Life History

     After the Tachyglossus aculeatus egg hatches, the young stays in the pouch to grow for about fifty-five days. At this time, the mother moves her young into a nursery burrow. The burrow can be a cave, tree root burrow, or a self-dug tunnel (Rismiller and McKelvey 2003). The female leaves her young in the nursery burrow by filling in the burrow when she leaves. She returns every few days to nurse her young (Rismiller and McKelvey 2000). Meanwhile, she is dealing with her own nutrition needs. Learn more about her prey on the Interactions page. After about two hundred and five days, the mother does noBy Paul Asman and Jill Lenoble via Wikimedia Commonst fill the burrow in when she leaves. This is her way of weaning the young. Up until this point, the body weight of the young has been dramatically increasing (Rismiller and McKelvey 2003). She will not return to the burrow again, so the subadult is on its own.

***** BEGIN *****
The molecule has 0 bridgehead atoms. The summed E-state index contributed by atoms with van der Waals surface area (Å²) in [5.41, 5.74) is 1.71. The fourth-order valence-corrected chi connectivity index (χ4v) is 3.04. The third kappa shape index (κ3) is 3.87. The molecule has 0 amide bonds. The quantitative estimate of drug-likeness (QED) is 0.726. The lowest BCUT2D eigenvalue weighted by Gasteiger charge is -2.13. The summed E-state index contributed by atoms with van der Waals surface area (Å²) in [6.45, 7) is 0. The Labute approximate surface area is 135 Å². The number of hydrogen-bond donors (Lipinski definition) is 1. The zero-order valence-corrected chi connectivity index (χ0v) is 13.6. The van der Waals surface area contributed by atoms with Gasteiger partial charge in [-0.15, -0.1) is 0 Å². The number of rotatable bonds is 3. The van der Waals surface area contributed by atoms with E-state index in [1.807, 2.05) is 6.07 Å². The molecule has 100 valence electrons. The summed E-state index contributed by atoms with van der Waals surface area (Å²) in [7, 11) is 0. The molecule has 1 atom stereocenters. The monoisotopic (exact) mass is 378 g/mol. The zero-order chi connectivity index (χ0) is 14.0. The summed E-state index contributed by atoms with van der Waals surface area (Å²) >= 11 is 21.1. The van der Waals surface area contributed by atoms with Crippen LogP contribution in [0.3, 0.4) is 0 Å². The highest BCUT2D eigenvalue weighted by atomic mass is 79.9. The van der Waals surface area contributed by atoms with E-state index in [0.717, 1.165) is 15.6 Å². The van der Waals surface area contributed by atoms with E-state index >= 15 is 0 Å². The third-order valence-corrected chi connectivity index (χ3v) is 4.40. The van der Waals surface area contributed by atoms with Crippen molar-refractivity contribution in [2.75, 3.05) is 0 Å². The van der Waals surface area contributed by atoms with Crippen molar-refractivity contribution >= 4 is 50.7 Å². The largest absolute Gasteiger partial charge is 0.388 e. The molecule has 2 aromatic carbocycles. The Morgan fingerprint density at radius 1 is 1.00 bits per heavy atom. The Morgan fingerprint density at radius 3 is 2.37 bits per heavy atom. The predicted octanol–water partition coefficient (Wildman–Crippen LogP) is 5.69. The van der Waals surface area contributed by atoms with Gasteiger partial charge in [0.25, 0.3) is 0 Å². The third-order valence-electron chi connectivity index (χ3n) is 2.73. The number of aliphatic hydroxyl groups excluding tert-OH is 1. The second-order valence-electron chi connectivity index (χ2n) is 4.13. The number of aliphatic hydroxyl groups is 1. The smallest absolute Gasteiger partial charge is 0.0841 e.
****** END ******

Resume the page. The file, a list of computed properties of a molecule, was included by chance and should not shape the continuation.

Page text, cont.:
From the post-weaning stage until sexual maturity, the young is considered a subadult. While the weights of adults fluctuate a lot, the subadults do not experience seasonal fluctuation (Rismiller and McKelvey 2003). Adult Tachyglossus aculeatus grow to be between two and seven kilograms (Rismiller and McKelvey 2000). Their weight fluctuates throughout the seasons. Between October and March is when they are at their maximum weight. No matter what the fluctuation is, on average, females weigh more than males (Rismiller and McKelvey 2003).



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